Daily Dash: SEC Charges US Fintech CEO With Insider Trading Violations

January 15, 2024
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A fintech CEO has been charged with using a secret offshore account to prop up his own stock price, and new research has found that the UK is Europe’s most advanced digital economy.

SEC Charges US Fintech CEO With Insider Trading Violations

The US Securities and Exchange Commission (SEC) has charged Shanchun Huang with manipulative trading in the stock of Future FinTech Group Inc., whose services include cross-border payments.

Huang is said to have used an offshore account in Hong Kong to buy Future FinTech stock shortly before he became CEO in 2020. He is also charged with failing to disclose beneficial ownership of the stock and previous stock transactions.

In late 2019 or early 2020, according to the SEC’s complaint, Huang was approached by Future FinTech’s founder and former CEO about the possibility of Huang becoming CEO.

In January 2020, when Huang allegedly used an account in Hong Kong to place trades in Future FinTech stock, the company was at risk of being delisted from the Nasdaq due to its share price falling below the minimum bid price of $1.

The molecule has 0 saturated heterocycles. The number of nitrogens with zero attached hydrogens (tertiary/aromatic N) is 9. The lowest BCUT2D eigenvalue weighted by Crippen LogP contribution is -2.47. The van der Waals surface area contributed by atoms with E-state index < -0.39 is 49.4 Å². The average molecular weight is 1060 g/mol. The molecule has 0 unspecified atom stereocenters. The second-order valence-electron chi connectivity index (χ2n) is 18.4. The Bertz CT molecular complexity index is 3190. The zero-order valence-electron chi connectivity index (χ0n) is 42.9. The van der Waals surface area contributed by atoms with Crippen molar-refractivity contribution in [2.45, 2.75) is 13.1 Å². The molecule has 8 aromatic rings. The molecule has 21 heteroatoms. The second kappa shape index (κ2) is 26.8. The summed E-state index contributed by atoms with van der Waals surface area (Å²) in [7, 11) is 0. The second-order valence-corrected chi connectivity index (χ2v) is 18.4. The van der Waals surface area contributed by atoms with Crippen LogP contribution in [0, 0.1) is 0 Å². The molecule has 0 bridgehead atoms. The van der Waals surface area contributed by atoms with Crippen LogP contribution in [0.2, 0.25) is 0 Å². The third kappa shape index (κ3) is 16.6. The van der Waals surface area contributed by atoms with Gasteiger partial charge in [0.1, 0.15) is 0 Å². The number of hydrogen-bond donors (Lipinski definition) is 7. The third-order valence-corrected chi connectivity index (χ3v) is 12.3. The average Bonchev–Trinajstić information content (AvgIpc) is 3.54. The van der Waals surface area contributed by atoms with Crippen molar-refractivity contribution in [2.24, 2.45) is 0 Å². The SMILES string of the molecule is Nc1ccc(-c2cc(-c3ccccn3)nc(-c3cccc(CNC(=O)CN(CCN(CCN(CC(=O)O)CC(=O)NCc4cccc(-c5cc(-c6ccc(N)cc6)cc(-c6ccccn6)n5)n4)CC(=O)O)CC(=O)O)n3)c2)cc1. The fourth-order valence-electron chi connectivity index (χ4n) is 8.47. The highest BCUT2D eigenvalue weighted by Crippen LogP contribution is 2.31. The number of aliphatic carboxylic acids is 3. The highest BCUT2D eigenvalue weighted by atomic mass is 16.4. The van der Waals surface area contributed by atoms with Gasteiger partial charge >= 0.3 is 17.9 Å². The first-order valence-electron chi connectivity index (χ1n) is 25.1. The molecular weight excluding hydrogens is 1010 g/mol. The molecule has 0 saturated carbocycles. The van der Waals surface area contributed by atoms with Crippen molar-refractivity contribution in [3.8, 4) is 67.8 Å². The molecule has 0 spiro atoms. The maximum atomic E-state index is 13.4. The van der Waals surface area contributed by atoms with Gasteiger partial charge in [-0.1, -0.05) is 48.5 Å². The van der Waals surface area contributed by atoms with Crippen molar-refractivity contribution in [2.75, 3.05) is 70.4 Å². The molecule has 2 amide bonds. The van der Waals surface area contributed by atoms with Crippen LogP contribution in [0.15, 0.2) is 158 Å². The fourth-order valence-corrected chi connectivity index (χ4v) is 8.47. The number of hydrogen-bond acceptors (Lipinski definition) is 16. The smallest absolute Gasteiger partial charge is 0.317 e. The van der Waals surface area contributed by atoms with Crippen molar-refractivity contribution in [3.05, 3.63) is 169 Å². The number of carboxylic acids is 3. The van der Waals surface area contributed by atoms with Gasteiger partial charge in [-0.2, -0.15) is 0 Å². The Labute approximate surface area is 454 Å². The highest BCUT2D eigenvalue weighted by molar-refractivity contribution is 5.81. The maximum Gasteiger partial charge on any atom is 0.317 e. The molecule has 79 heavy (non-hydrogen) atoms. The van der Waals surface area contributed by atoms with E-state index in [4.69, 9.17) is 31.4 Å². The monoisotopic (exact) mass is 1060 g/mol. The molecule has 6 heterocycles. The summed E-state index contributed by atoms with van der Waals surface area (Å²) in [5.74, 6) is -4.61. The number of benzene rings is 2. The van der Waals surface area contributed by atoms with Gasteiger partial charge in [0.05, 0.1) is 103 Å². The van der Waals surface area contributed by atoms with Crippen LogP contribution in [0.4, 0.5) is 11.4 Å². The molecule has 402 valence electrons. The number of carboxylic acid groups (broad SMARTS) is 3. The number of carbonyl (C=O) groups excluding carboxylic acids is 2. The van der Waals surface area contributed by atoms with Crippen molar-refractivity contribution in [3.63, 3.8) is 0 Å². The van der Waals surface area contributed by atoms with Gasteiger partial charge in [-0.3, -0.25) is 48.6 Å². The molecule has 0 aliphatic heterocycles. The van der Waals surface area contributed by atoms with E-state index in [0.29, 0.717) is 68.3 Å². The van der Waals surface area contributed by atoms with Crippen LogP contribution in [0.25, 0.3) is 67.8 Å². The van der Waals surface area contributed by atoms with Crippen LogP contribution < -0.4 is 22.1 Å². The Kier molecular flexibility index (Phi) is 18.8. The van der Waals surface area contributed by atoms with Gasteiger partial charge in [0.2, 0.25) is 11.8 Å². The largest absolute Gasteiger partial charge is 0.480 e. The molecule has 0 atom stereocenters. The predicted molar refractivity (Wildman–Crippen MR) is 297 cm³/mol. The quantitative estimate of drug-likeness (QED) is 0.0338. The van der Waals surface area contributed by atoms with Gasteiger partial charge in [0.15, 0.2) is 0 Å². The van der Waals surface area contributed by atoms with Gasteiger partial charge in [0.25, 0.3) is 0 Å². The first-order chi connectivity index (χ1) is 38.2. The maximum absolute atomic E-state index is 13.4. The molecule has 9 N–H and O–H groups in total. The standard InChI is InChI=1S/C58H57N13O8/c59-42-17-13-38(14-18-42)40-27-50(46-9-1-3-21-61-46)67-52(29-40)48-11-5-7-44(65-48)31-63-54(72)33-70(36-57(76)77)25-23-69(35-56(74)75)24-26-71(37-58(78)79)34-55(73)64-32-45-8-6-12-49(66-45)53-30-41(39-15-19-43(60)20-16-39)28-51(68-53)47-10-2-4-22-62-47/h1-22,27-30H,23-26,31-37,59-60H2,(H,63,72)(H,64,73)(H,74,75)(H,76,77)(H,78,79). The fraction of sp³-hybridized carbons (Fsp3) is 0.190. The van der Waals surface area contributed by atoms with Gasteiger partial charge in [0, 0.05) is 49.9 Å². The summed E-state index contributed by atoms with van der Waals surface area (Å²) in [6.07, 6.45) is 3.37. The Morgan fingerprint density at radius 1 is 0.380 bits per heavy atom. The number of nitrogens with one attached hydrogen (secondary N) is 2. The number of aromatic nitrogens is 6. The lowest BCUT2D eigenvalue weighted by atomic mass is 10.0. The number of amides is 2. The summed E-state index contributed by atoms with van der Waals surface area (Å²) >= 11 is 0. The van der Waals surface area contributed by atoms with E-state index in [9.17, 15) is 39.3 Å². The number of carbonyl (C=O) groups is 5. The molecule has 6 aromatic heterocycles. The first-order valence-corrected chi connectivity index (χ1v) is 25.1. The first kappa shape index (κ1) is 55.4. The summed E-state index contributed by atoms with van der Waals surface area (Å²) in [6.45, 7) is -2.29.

Huang allegedly bought more than 530,000 shares over two months and repeatedly traded large volumes, with his trades constituting a high percentage of the daily volume of Future FinTech stock transactions.

“Timely disclosure of insider stock transactions is a fundamental component of the federal securities laws that ensures the fair operation of our securities markets,” said Sheldon Pollock, associate regional director of the SEC’s New York Regional Office.

“CEOs should assume that the use of an offshore account will not prevent the staff of the SEC from identifying manipulative trading.”

UK Is Most Advanced Digital Economy In Europe, Says New Research

New research from a key big technology trade association has found that the UK is the most advanced digital economy in Europe and a prime destination for tech companies of all sizes.

The research from the Computer and Communications Industry Association (CCIA) found that the UK’s tech sector plays an “outsized role” in supporting the UK economy, producing £113bn in gross value per year.

The CCIA, whose members include Apple, Google, Amazon and Meta, also found that the UK’s tech sector supports more than 2.6m jobs and pays an average salary of £45,700 per year — 37 percent more than the UK average.

“The data is clear: a healthy UK tech industry means a healthy UK economy,” said Trevor Wagener, chief economist and research centre director at CCIA.

“These findings reveal that the UK’s robust tech sector doesn’t just benefit the companies at the top — its success contributes massively to the country’s workers, businesses of all sizes and the wider economy across the UK.

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